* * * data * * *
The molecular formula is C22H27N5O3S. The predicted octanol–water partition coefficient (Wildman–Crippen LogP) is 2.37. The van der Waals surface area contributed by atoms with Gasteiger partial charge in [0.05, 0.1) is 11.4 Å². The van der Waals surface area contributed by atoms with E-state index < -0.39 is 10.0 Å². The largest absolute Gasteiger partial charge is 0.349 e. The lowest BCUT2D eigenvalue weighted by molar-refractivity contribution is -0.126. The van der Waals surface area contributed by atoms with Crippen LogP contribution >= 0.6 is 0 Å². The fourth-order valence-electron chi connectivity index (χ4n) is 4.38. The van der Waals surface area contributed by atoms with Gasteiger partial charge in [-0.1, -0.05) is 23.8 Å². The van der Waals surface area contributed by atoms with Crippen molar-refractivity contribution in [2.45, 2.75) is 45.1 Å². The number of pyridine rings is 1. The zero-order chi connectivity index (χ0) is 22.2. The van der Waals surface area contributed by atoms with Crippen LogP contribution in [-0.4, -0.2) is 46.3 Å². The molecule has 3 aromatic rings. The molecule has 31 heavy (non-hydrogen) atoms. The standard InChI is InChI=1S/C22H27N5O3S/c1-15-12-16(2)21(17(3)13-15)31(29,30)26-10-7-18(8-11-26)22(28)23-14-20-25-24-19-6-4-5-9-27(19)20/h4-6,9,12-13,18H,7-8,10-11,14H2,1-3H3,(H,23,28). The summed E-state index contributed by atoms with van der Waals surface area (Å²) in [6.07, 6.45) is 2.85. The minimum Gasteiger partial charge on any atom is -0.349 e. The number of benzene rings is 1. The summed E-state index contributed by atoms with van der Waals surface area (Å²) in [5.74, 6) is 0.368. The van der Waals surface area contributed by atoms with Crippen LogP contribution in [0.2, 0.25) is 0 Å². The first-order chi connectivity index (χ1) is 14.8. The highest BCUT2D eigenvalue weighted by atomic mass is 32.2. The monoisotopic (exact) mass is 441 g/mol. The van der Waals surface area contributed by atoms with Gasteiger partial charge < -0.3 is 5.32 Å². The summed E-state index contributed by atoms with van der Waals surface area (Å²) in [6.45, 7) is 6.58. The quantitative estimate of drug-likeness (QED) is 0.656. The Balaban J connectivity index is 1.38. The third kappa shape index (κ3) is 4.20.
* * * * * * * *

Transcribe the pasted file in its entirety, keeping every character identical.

The molecular formula is C22H27N5O3S. The predicted octanol–water partition coefficient (Wildman–Crippen LogP) is 2.37. The van der Waals surface area contributed by atoms with Gasteiger partial charge in [0.05, 0.1) is 11.4 Å². The van der Waals surface area contributed by atoms with E-state index < -0.39 is 10.0 Å². The largest absolute Gasteiger partial charge is 0.349 e. The lowest BCUT2D eigenvalue weighted by molar-refractivity contribution is -0.126. The van der Waals surface area contributed by atoms with Crippen LogP contribution >= 0.6 is 0 Å². The fourth-order valence-electron chi connectivity index (χ4n) is 4.38. The van der Waals surface area contributed by atoms with Gasteiger partial charge in [-0.1, -0.05) is 23.8 Å². The van der Waals surface area contributed by atoms with Crippen molar-refractivity contribution in [2.45, 2.75) is 45.1 Å². The number of pyridine rings is 1. The zero-order chi connectivity index (χ0) is 22.2. The van der Waals surface area contributed by atoms with Crippen LogP contribution in [-0.4, -0.2) is 46.3 Å². The molecule has 3 aromatic rings. The molecule has 31 heavy (non-hydrogen) atoms. The standard InChI is InChI=1S/C22H27N5O3S/c1-15-12-16(2)21(17(3)13-15)31(29,30)26-10-7-18(8-11-26)22(28)23-14-20-25-24-19-6-4-5-9-27(19)20/h4-6,9,12-13,18H,7-8,10-11,14H2,1-3H3,(H,23,28). The summed E-state index contributed by atoms with van der Waals surface area (Å²) in [6.07, 6.45) is 2.85. The minimum Gasteiger partial charge on any atom is -0.349 e. The number of benzene rings is 1. The summed E-state index contributed by atoms with van der Waals surface area (Å²) in [5.74, 6) is 0.368. The van der Waals surface area contributed by atoms with Crippen LogP contribution in [0.2, 0.25) is 0 Å². The first-order chi connectivity index (χ1) is 14.8. The highest BCUT2D eigenvalue weighted by atomic mass is 32.2. The monoisotopic (exact) mass is 441 g/mol. The van der Waals surface area contributed by atoms with Gasteiger partial charge < -0.3 is 5.32 Å². The summed E-state index contributed by atoms with van der Waals surface area (Å²) in [6.45, 7) is 6.58. The quantitative estimate of drug-likeness (QED) is 0.656. The Balaban J connectivity index is 1.38. The third kappa shape index (κ3) is 4.20.